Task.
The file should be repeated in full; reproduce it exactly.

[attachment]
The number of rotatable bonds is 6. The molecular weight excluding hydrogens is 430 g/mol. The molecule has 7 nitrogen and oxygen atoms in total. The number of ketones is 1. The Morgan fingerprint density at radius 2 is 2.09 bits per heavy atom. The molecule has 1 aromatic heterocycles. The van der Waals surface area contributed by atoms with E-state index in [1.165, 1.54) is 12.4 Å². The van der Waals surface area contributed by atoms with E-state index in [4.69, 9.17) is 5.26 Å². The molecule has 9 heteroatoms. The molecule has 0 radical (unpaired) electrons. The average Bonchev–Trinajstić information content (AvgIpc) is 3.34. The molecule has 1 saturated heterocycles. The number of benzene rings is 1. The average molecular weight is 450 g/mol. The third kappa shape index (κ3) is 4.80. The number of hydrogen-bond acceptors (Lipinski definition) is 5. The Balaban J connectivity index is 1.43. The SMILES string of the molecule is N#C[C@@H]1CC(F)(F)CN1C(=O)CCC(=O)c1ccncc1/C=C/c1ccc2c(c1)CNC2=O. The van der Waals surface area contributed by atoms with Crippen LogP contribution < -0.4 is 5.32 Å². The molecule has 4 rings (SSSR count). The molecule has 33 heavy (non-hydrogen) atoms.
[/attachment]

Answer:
The number of rotatable bonds is 6. The molecular weight excluding hydrogens is 430 g/mol. The molecule has 7 nitrogen and oxygen atoms in total. The number of ketones is 1. The Morgan fingerprint density at radius 2 is 2.09 bits per heavy atom. The molecule has 1 aromatic heterocycles. The van der Waals surface area contributed by atoms with E-state index in [1.165, 1.54) is 12.4 Å². The van der Waals surface area contributed by atoms with E-state index in [4.69, 9.17) is 5.26 Å². The molecule has 9 heteroatoms. The molecule has 0 radical (unpaired) electrons. The average Bonchev–Trinajstić information content (AvgIpc) is 3.34. The molecule has 1 saturated heterocycles. The number of benzene rings is 1. The average molecular weight is 450 g/mol. The third kappa shape index (κ3) is 4.80. The number of hydrogen-bond acceptors (Lipinski definition) is 5. The Balaban J connectivity index is 1.43. The SMILES string of the molecule is N#C[C@@H]1CC(F)(F)CN1C(=O)CCC(=O)c1ccncc1/C=C/c1ccc2c(c1)CNC2=O. The van der Waals surface area contributed by atoms with Crippen LogP contribution < -0.4 is 5.32 Å². The molecule has 4 rings (SSSR count). The molecule has 33 heavy (non-hydrogen) atoms.